Monday 20 November 2017

Indian PM Modi's party heading for landslide in state polls

Bharatiya Janata Party supporters raise cutouts of Indian Prime Minister Narendra Modi as they celebrate winning seats in the state of Uttar Pradesh (AP Photo/Rajesh Kumar Singh)
Bharatiya Janata Party supporters raise cutouts of Indian Prime Minister Narendra Modi as they celebrate winning seats in the state of Uttar Pradesh (AP Photo/Rajesh Kumar Singh)

India's governing Hindu nationalist party was heading for landslide victories on Saturday in key state legislature elections that are seen as a referendum on the performance of Prime Minister Narendra Modi's nearly three-year-old government.

Leaders from Mr Modi's Bharatiya Janata Party said the party's victory in Uttar Pradesh, India's largest state, would boost his chances of winning another term as prime minister in 2019 elections.

The Election Commission said the BJP won 216 out of 403 seats in Uttar Pradesh's legislature and was leading in another 93 voting districts in the state. The party's president, Amit Shah, described it as "a historic verdict".

The party had also won 42 of 70 seats and was leading in another 15 constituencies in another northern state, Uttarakhand, wresting power from the Congress party, the main opposition at the national level.

Final results from the elections - held in February and early March - were expected later on Saturday.

Mr Modi tweeted: "Am overjoyed that BJP has received unprecedented support from all sections of society. Huge support from the youth is gladdening."

The Congress party had a face-saving win in Punjab state, where it captured 70 of 117 seats and was leading in another eight voting districts. It was fighting a close battle with the BJP in western Goa state and north-eastern Manipur state, according to the Election Commission.

Rahul Gandhi, the Congress party vice president, seems to have failed to make any impact for his party in Uttar Pradesh, located in the Hindi heartland, with his party winning five seats and leading in another two constituencies. The party's ally, the Samajwadi Party, had won 33 seats and was leading in 16 other voting districts.

Sandeep Dikshit, a Congress party leader, said "it will be unfair to blame the party's debacle entirely on Rahul Gandhi".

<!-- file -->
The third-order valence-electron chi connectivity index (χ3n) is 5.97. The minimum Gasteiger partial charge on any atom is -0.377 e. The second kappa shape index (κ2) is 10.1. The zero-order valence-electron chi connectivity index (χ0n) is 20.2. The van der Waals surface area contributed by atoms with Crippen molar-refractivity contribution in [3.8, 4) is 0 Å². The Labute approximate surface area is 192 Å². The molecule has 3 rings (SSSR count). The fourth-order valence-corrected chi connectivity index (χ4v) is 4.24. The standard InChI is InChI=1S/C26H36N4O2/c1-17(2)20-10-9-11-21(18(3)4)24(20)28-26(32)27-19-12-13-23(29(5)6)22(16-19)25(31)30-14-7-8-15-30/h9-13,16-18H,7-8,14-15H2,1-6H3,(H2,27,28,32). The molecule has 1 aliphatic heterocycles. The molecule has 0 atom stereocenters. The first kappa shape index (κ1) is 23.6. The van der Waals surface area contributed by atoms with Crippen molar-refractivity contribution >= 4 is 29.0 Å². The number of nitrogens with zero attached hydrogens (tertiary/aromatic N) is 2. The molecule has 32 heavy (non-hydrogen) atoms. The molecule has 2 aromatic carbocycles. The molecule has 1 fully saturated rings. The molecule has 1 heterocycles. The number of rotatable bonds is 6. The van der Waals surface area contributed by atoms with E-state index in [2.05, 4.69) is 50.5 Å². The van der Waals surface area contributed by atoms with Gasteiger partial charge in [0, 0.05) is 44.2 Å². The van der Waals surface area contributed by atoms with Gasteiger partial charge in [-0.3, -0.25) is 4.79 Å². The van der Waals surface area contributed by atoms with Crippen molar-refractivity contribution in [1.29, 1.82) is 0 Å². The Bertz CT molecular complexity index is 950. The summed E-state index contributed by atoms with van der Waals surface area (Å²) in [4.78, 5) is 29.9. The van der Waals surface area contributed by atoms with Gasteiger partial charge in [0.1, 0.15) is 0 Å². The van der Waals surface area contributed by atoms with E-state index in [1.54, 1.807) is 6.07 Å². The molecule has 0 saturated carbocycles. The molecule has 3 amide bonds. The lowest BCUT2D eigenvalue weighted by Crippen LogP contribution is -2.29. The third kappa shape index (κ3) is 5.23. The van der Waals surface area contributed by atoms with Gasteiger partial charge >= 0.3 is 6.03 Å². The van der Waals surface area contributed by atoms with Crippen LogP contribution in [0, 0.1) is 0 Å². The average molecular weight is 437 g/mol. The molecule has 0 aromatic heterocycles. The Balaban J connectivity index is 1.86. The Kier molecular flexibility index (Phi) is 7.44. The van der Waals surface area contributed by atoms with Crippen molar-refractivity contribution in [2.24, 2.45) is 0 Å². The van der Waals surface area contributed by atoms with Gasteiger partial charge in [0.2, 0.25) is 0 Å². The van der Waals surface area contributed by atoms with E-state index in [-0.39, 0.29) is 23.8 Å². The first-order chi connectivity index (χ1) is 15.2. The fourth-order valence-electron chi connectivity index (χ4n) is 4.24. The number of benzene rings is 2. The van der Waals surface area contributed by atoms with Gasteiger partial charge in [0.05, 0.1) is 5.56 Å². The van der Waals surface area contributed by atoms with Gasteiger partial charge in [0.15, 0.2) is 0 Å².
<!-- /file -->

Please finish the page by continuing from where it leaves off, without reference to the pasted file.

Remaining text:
The victory will come as a big morale-booster for Mr Modi, who had extensively campaigned in the region for his party nominees.

"The BJP has reached new heights in Uttarakhand and Uttar Pradesh states and changed the political picture of the country," India's home minister, Rajnath Singh, said in New Delhi. The party will be returning to power in Uttar Pradesh after 14 years.

Kapil Sibal, a senior Congress party leader, conceded that "no doubt, it's an astounding victory for the BJP".

Mr Modi's party appears to have successfully forged a coalition of upper, middle-ranking and lower castes in Uttar Pradesh.

"The elections prove that the BJP was able to break caste and class barriers," social scientist P Kumar, of the Giri Institute of Development Studies, said in Lucknow, the state capital.

Mr Modi maintained his party's winning run in the state, with the BJP winning 71 of Uttar Pradesh's 80 seats in India's Parliament in 2014 national elections.

The opposition Congress and other rivals of the BJP vainly hoped that the voters would punish Mr Modi's government for its decision to demonetise the country's highest-value currency bills in November, which brought immense economic hardship, especially to the poor.

Mr Modi called India's massive demonetisation drive, which withdrew 86% of the country's currency bills from the system, to cleanse the system of tax evasion and corruption.

Banks and ATMs witnessed massive queues of people for months. ATMs were not refilled for days and banks ran out of cash within a few hours of opening.

The government was able to tide over the problem as voting got under way last month.

"People have strongly supported Modi on the demonetisation issue," said party president Mr Shah, adding that they believed it was a step taken to recover unaccounted money hoarded by the rich.

A majority of Indians earn and spend in cash, either due to habit or because they are too poor to have access to banks.

Since taking office in May 2014, Mr Modi's government has been pumping funds into boosting education, while increasing spending on roads, irrigation and other infrastructure. It has also been reforming India's complicated tax regime.

AP

Press Association

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